The above pic is of my dad when he was in the Greek Army. I’m not sure of the year. Check out those pants! The beret! The mustache!
He died August 2006. After seven years, I wish I had something profound or helpful to say on the topic of his passing.
Death sucks. No two ways about it.
It’s tough because we all want there to be something profound and helpful to say, don’t we? When someone suffers a loss we’re all just praying we have that one kernel of wisdom that will help them through. The only thing I’ve learned is that sometimes there are easy or better ways for people pass over, but it’s always going to suck. If you had a good relationship, a bad relationship, an impartial one – something will shift in you and won’t ever be the same.
I’m very fortunate – I had a great dad. Seven years after his passing and I’m tearing up just writing this, like it was yesterday. Sometimes it feels like it was. Sometimes it feels like it’s been forever.
After seven years, I wouldn’t say I have wisdom but I do feel like I’ve learned some things.
1. He wasn’t just ‘mine’ to lose – it probably sounds so obvious, but it really through me for a loop seeing my dad’s friends distraught at his passing. His surviving sisters were just gutted – gutted in a way that I could appreciate but felt like couldn’t express myself. They’re Greek, and so expressing emotion is more… allowable (?) for them. Friends of his from when he first came to Canada told us stories about my dad when he first came here and it was so strange realizing that these people, who were kind of like strangers to me, had lost something too. My mother as well lost a husband and a partner.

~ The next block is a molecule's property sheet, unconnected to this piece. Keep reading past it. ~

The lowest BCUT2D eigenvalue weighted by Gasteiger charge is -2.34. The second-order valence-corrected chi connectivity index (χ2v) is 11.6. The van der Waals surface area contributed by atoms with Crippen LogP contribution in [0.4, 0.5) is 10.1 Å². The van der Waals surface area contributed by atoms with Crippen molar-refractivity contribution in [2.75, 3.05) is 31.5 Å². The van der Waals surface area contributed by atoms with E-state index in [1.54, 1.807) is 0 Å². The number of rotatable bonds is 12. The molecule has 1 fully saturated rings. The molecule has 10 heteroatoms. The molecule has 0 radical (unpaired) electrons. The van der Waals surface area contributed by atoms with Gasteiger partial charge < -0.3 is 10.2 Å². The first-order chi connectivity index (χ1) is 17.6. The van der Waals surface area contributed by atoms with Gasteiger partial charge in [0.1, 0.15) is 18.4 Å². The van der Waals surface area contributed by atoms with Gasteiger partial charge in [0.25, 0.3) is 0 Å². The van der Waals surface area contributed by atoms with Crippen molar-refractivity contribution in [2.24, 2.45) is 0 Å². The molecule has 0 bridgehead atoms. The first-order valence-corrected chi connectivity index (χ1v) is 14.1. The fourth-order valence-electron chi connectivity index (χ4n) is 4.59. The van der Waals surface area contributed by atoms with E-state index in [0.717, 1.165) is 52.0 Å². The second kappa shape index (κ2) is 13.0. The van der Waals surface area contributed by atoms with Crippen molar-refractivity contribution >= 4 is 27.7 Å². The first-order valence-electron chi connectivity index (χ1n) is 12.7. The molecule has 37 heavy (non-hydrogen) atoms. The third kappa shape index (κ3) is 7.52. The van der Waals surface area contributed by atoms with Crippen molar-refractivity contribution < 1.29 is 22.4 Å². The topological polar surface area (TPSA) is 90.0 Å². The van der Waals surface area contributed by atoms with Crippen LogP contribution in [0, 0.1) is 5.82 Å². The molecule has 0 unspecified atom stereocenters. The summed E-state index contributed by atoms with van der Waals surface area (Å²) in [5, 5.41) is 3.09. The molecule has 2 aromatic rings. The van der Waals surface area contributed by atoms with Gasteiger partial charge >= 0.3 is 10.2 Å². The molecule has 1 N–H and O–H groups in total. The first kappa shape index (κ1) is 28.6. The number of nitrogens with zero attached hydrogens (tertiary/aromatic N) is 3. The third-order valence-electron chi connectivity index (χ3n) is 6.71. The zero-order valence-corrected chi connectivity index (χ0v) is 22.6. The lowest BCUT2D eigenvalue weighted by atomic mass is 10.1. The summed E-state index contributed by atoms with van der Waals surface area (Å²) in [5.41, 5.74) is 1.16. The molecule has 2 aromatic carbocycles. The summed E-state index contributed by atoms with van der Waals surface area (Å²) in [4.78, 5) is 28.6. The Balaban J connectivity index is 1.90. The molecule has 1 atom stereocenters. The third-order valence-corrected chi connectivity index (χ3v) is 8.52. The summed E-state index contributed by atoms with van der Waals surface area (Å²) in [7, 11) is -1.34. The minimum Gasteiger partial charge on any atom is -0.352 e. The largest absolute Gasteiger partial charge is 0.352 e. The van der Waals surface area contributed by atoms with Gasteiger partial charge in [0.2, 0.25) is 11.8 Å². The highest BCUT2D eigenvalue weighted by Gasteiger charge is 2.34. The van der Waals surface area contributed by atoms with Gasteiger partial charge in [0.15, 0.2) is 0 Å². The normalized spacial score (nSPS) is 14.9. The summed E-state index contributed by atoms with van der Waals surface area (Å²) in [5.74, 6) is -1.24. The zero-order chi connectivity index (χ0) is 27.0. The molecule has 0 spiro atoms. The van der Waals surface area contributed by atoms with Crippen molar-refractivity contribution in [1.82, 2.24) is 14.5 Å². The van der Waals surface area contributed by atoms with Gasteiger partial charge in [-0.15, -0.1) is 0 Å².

2. I was so lucky to have my sisters and my mum – I felt like with all these other people who had lost something, my sisters understood the same loss I had felt.
3. I hate when people won’t or can’t talk about the dead – I hated when, for the first couple of days, months, years I would bring up my dad and people sometimes seemed to ‘freeze’ – like the didn’t know how to respond. I understand it, but I hated it. Just because he’s dead doesn’t mean he’s not still a big part of my life. My feelings for my dad and my relationship with him didn’t die the same day he did. To me, not discussing him is a disservice to his memory.
4. It still sucks.
5. It’s not fair. Some people don’t even like their dads or have really shitty dads but they’re still alive. It’s cruel and it’s mean to think it but I do.
6. Father’s day still sticks out. Although I prefer to think of him or remember him on Father’s day or his name day or his birthday rather than his death date. His death date was the ‘least’ part of his life, yanno?
7. Everyone dies. As he used to say, “When St. Peter is calling, there is no ‘take a message’.”
I guess it all sounds pretty maudlin and depressing. I don’t mean it that way. But if anyone stumbles across this post after just losing their dad, all I can say is – It sucks, man. It really does. You learn to live with it and that’s okay. You’ll be okay.